Wednesday, February 1, 2012

Review: A Spy at Home by Joseph Rinaldo

A Spy at Home
by Joseph Rinaldo

Published: 2010

Synopsis: A retired CIA operative comes to believe he wasted his professional life not only promoting questionable American policies, but missing life with his family.

A Spy at Home is the spy story you rarely hear about. James Bond this isn't, there are no car chases, or nifty gadgets that looks like toothpaste but are really nuclear bombs, and there any steamy moments between the spy and the femme fatale. Instead this is the concluding chapter of that tale, or the less sexy older brother, if you will. After years of conscientious work for the CIA Garrison finds himself questioning his position in the CIA, and the CIA's position around the world, and decides to retire and spend more time with his wife (Louisa) and son (Noah). Of course, nothing is that easy, especially if you've spent a few decades helping set up coups in small countries in Africa.

Before retiring, Garrison sneakily betrays the faction he's been helping by keeping the 9.5 million he was supposed to supply them. Their stupidity and inability to prepare a decent plan for getting at the dictator made it fairly clear to Garrison that they wouldn't survive the attack, and the millions of dollars would sit in an account being wasted. A few transfers between Swiss banks and the money is safely his to retire on. As I'm sure you can imagine, managing millions of stolen dollars adds a level of stress that most people's retirement doesn't have. Not only do they have to be careful in the way spend or transfer the money, but an added threat  pops up several years later when the faction leader's brother questions where the money is, and a hacker starts attacking the CIA servers looking for information about Garrison.

While the money aspect adds a more traditional spy/thriller to the story, the heart of the novel is Garrison's family. The story is told first-person as he looks back at the events of his life and the consequences his actions wrought. It's very confessional in tone, and reads like someone sitting in their therapist's room, trying to make sense of where they are now, and what they used to have. While the majority of the story takes place after the money has been stolen, there are also flashbacks further to when they first met, when they adopted their son, etc. Their family life was never conventional, but having a husband/father for a spy tends to do that! Their son, Noah, was adopted thanks to rather extraordinary circumstances (I'll leave that to you to discover) and due to his Downs Syndrome presented a less than ordinary upbringing. Raising a child is difficult in itself, but raising a son with Downs Syndrome while the husband is away for months on end and the wife has to maintain a full time job?  The trials and tribulations that this family goes through, the arguments, the fear, the happiness, the sacrifice, it's all documented in this story. They aren't perfect people (even if Garrison thinks of Louisa as perfect) but their efforts and self-sacrifice is commendable.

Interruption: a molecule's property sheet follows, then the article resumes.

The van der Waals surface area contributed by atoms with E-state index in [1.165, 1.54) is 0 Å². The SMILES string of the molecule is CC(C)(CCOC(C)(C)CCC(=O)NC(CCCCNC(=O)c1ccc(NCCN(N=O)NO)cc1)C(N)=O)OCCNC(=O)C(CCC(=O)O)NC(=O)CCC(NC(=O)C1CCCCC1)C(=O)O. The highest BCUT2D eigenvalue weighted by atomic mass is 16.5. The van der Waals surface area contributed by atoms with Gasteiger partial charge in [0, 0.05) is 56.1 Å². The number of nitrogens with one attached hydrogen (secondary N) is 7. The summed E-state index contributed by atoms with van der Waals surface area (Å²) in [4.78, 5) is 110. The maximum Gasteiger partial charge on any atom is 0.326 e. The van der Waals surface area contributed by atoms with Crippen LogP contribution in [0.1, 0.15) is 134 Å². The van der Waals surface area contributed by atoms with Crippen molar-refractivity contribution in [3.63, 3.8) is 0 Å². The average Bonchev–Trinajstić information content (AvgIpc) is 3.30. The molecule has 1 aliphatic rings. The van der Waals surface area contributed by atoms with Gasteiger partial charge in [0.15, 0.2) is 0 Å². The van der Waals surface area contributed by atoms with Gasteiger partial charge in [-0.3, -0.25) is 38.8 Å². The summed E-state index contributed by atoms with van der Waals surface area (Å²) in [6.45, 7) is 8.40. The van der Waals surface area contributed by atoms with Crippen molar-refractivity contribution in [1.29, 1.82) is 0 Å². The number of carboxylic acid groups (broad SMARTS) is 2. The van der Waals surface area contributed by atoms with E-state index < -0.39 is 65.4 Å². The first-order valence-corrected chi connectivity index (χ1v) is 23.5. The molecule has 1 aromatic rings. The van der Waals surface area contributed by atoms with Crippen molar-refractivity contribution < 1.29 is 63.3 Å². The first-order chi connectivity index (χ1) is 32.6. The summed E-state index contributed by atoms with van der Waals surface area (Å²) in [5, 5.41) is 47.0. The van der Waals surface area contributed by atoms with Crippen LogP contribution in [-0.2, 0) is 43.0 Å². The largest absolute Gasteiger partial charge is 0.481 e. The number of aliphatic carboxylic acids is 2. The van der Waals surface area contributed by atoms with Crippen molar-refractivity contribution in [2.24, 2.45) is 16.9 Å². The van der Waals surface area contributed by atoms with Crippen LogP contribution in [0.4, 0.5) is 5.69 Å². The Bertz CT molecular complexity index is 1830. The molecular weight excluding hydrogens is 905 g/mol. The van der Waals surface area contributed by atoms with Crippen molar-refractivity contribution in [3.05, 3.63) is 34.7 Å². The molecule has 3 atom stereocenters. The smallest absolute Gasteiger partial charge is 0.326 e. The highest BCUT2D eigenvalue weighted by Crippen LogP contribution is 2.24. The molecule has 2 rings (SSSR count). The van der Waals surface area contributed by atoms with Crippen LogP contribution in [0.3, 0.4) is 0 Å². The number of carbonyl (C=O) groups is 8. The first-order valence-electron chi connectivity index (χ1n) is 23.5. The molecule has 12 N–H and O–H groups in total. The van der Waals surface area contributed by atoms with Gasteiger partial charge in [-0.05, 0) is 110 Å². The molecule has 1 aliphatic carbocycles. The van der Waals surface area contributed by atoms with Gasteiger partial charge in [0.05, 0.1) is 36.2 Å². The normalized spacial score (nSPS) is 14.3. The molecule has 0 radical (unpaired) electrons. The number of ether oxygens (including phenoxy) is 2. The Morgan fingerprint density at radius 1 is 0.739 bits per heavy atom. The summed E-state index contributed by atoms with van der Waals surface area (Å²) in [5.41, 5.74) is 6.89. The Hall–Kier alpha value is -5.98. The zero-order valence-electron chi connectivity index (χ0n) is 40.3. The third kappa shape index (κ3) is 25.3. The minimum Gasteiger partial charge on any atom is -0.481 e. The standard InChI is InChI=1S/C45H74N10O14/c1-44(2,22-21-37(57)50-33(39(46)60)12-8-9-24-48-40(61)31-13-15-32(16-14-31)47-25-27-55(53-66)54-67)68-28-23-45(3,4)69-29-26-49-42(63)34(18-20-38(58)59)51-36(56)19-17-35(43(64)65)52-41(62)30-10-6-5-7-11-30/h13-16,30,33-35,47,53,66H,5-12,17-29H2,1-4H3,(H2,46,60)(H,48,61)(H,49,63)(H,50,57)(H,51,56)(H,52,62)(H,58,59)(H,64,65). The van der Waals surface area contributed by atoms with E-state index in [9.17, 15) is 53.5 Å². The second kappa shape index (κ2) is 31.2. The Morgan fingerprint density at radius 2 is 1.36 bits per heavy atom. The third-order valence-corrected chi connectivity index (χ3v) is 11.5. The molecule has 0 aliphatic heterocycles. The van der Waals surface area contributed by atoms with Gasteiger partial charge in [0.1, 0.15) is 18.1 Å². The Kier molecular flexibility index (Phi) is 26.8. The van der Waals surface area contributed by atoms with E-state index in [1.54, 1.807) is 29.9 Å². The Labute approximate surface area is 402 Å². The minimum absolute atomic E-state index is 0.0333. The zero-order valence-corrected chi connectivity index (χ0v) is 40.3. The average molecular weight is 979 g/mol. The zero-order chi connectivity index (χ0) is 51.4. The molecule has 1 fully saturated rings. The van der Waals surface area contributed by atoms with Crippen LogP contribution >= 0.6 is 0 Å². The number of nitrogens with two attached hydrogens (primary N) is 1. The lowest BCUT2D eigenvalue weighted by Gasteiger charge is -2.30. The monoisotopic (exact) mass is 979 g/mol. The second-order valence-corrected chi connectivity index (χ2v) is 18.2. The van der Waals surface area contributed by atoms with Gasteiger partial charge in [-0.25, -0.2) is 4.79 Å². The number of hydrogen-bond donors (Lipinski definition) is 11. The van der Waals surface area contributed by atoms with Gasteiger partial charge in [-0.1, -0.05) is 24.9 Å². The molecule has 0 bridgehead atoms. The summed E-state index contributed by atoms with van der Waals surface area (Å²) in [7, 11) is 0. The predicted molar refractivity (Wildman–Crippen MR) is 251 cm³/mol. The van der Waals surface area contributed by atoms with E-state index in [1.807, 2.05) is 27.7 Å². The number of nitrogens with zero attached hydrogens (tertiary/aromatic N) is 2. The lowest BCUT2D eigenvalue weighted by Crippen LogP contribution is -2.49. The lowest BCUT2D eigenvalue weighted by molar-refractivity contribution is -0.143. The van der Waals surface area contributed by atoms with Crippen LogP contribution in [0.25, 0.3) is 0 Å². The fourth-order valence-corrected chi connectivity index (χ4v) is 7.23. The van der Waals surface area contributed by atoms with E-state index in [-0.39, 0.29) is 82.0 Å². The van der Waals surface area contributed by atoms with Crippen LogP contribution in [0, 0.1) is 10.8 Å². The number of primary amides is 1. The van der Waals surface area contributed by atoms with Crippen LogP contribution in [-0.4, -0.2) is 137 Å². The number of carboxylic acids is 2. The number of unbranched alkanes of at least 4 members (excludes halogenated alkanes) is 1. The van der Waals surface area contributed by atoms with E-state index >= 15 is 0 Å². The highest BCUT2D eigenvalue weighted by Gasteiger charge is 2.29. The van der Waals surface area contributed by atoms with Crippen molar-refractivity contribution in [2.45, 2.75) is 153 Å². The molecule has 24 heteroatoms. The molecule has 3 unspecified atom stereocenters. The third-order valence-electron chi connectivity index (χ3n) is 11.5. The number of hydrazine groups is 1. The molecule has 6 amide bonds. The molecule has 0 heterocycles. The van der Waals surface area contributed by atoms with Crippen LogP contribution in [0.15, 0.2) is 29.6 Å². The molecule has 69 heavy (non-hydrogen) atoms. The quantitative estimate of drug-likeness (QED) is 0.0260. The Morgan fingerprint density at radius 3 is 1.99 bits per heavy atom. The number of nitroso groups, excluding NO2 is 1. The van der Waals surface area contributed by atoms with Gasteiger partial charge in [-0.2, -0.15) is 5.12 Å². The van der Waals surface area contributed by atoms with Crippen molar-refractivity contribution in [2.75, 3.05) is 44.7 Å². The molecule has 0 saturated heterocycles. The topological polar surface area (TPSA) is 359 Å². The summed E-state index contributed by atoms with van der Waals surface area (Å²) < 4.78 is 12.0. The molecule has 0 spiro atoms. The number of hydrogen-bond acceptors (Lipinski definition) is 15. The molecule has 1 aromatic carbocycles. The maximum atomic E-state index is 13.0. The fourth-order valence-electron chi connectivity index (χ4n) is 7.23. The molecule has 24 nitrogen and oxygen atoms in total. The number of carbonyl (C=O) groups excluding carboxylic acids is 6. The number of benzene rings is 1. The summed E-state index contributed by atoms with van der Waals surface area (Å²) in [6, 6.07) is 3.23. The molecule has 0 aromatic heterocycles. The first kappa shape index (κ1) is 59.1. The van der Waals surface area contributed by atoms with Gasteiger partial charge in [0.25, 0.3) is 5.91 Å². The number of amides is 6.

The story wasn't what I was expecting at all, but I guess that's what you get for judging a book by it's title! It isn't a spy thriller, even if there are those elements within the book. I actually found those elements perhaps the weakest part of the story. The story of the family and the way they tackle their various issues is extremely well done, but the stories involving the CIA, though interesting, felt unfinished. Though this may be because of the way the book concluded (no spoilers!), but there were a couple side stories, like the hacker, which featured fairly prominently that just fizzled out. The book isn't perfect, as well as the slight issue with the B stories, I did find myself tripping up over the occasional missed particle, or awkwardly worded sentence. While it could definitely do with another edit, I found that these issues didn't really bug me at all, or at least not as much as I'd expect them too. When I was talking to Tom about the book, I found myself describing the characters (Louisa especially) as though they were actual people, and I think that trumps a handful of missed particles.

A Spy at Home is a unique approach to the spy story, and while there were definite flaws, the use of the family as the heart and soul of this story won me over in the end.


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